Scenes from first day of the Birds of Prey races
BEAVER CREEK — It was a sunny, warm Friday afternoon at Beaver Creek’s Birds of Prey World Cup. The grandstands were full, the Talon’s deck was buzzing with activity and the crowd got an unexpected treat with American Andrew Weibrecht’s amazing fifth place run. In all the excitement, here are some scenes from the first day of races you might have missed.
Skiing in virtual reality
Eurosport media was passing around virtual reality goggles that allowed the wearer to experience the feeling of screaming down the Birds of Prey racecourse. The 360-degree video was filmed by downhill star Bode Miller wearing special camera equipment. Racers such as Americans Travis Ganong and Steven Nyman, Norway’s Kjetil Jansrud and Aksel Lund Svindal and Italy’s Christof Innerhofer all got to try out the goggles. Check it out on the Eurosport Facebook page.
Foiled by conditions
A few of the top American racers ran into some minor trouble on the downhill course of Friday, despite posting fast training runs on Wednesday and Thursday. Some of the American skiers commented that they were taken by surprise by the feel of the course on Friday.
Ganong, who came in 12th, said he wasn’t expecting the changed conditions. The course was much icier and faster than it had been in previous days, something he did not know at the start gate, he said.
He reported his experience up to Weibrecht, who said he used the information to his advantage.
“I got a great course report from Travis,” Weibrecht said. “He said that things were running a little bit faster tempo than they had been. It was definitely icier and more rattled. He said stuff was coming up at you and the bumps were kicking you up a little bit more.”
Spotted in the corral
Former Birds of Prey downhill champion Daron Rahlves was spotted hob-nobbing and spectating in the racer’s corral during Friday’s downhill. He was on the course earlier in the morning helping with inspections. Rahlves had 12 World Cup wins and a world championship during his career. He retired in 2006, but says he still loves coming to be part of the Birds of Prey races.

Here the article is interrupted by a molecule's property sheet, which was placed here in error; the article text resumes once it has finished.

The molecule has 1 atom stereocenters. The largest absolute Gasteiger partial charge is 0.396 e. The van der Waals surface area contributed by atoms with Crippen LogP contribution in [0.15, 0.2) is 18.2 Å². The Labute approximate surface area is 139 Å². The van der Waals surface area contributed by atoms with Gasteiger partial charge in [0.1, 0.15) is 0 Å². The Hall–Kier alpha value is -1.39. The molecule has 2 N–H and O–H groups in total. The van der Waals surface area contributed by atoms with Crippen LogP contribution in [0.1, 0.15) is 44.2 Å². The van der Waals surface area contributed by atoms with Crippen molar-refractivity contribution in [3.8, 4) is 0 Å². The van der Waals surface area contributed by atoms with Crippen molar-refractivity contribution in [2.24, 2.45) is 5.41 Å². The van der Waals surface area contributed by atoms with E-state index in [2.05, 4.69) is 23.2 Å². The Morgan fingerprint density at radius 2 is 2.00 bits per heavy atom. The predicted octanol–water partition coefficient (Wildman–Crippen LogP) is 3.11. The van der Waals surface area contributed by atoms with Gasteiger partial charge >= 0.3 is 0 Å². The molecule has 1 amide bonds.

“It feels amazing to be here,” he said. “This is one of those places that means so much to me as an athlete, and it’s in front of a hometown crowd. It’s such a demanding hill. That in of itself gets you really fired up.”
With former teammate Bode Miller out of the races and a whole new crop of young Americans at the helm of the ski team, Rahlves reflected on the changing times.
“You know, 10 years have gone by now,” he said. “There’s been some big changes, but you still feel your heart pounding when you’re here.”
First on course
A number of up-and-coming American skiers had the opportunity to be forerunners on the downhill course on Friday. The job not only gives young racers a chance to experience the course, but also fuels their own World Cup dreams.
“It is unreal. It’s the best opportunity ever,” said forerunner Sam Morse, of Sugarloaf, Maine. “I’m hoping to make my own World Cup debut in the next year or so.”
Another U.S. Ski Team member, Drew Duffy, had his first World Cup race last weekend at Lake Louise, Alberta. This weekend, he’s preceding the racers as a forerunner.
“I’d love to be racing here sometime,” he said.
Some spectators at the downhill might have recognized another forerunner, Florian Szwebel. He was the young Colorado skier who lost a ski while forerunning the slalom race at the FIS Alpine World Ski Championships in February, but much to the crowd’s delight, managed to finish the course on one ski.
Assistant Editor Melanie Wong can be reached at 970-748-2927 and at email@example.com. Follow her on Twitter @mwongvail.
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